clonedmeat.orgI am feeling woozy and wobbly on my feet. The case of downer cows entering the US food chain is an indictment against industrial livestock production.  Canada needs to safeguard consumers, farmers and the environment from this and other criminal and dangerous food practices, including genetic engineering, and cloned meat. Instead, the integration of Canadian and American agriculture under NAFTA and the Security and Prosperity Partnership leaves us with an ailing regulatory system that feeds us cows that are too sick to stand. 

In British Columbia, small farms are under threat because new meat inspection regulations favour large scale slaughterhouses.  I can guarantee that you will never see scenes like these on small organic meat farms. 

The following video, courtesy the Humane Society contains graphic and extremely disturbing images.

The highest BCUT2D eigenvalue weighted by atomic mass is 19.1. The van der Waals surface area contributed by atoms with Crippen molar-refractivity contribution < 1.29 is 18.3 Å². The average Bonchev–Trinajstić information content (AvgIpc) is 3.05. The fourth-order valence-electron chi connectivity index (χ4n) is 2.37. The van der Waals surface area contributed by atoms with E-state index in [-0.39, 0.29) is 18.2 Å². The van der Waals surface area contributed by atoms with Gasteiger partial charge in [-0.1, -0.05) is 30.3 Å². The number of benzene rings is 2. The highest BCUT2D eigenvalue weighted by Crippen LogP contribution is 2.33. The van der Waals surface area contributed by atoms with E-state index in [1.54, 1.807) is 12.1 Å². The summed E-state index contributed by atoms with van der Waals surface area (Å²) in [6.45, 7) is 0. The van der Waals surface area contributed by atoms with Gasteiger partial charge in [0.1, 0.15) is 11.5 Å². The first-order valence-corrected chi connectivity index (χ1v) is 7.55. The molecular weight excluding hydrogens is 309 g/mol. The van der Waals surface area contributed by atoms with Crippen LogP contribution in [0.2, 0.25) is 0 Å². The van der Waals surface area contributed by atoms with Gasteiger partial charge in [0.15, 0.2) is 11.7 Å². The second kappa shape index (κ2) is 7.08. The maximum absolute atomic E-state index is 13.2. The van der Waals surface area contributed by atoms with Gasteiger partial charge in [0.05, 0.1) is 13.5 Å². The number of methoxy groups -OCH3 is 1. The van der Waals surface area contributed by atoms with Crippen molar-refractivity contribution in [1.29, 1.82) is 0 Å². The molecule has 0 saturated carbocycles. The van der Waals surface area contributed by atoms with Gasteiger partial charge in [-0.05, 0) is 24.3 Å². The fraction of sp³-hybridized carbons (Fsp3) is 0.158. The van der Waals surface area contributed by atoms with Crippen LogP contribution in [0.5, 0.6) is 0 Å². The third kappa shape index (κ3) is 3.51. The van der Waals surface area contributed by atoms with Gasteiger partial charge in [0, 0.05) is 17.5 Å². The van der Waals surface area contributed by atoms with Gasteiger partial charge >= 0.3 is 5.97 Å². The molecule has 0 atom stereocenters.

Published: March 13, 2008 WASHINGTON — The president of a slaughterhouse at the heart of the largest-ever meat recall denied under oath on Wednesday, but then grudgingly admitted, that his company had introduced sick cows into the hamburger supply. He then tried to minimize the significance. The executive, Steve Mendell, of Hallmark/Westland Meat Company of Chino, Calif., said, “I was shocked. I was horrified. I was sickened,” by video that showed employees kicking or using electric prods on “downer” cattle that were too sick to walk, jabbing one in the eye with a baton and using forklifts to push animals around. The video was taken by an undercover agent from the Humane Society of the United States. One tape showed a worker using a garden hose to try to squirt water up the nose of a downed cow, a technique that Representative Bart Stupak, a Michigan Democrat who conducted the hearing, referred to as waterboarding. Appearing at a hearing of the Oversight and Investigations Committee of the House Energy and Commerce Committee, Mr. Mendell, who appeared only after being subpoenaed, promised that despite his ignorance of conditions at the plant, sick animals were not slaughtered for food so no safety issue existed. But Mr. Mendell retracted that when the subcommittee staff showed a second video at which a “downer” cow was shocked and abused by workers trying to move it to the “kill box,” and then finally shot with a bolt gun and dragged by a chain to the processing area. Mr. Mendell said he had asked for a copy of the second video but had been refused. The president of the Humane Society, Wayne Pacelle, said however, that the video had been on the group’s Web site since Feb. 19. The undercover investigator did not appear but Mr. Mendell found a way to make his identity public, seeking to contradict the investigator’s accusation that when he was hired at the plant, he had never received the required training in humane handling. Mr. Mendell volunteered that he had with him a form signed by the undercover agent acknowledging such training. (Whether the training actually occurred was not established.) Of the 143 million pounds of beef that were recalled, about 50 million pounds went to school lunch programs or federal programs for the poor or elderly, Mr. Stupak said. But the recall covered all the meat produced for two years, Mr. Mendell said, so most of it had already been eaten. The biggest threat from “downer” cattle is mad cow disease. The chairman of the full committee, Representative John Dingell, also of Michigan, said the incubation period for the human form could be 20 years. The “downer” animal could still be legally slaughtered if a government veterinarian has determined the cow was fit for human consumption, but Mr. Mendell acknowledged that no veterinarian was visible on the tape. After his testimony, his lawyer Asa Hutchinson, a former member of Congress from Arkansas and former under secretary of the Department of Homeland Security, said that Mr. Mendell still did not have all the facts about the events shown in the videotapes. Mr. Mendell made the point that parts of the animal most likely to carry the defective protein that causes mad cow were routinely removed. “I think there is less than a minute chance of that product being contaminated,” he said. He also produced audits from outside companies showing that the plant complied with rules on humane treatment of animals, evidence that some committee members said shook their confidence that Mr. Mendell understood the operations of his own company. The committee is considering several remedies, including food irradiation. That would reduce the risk of contamination by e. coli, the bacterium that killed three children in a 1993 outbreak linked to the Jack in the Box restaurant chain. (Westland/Hallmark was one of the slaughterhouses closed down in that outbreak.) But it would not affect the mad cow risk. Representative Diana DeGette, Democrat of Colorado, has proposed improving the ability to track meat back to the slaughterhouse and cow, and giving the agriculture department authority to issue recalls. That could make it easier, she said, to catch tainted meat before it was consumed, “or preferably, to deter conduct like this.”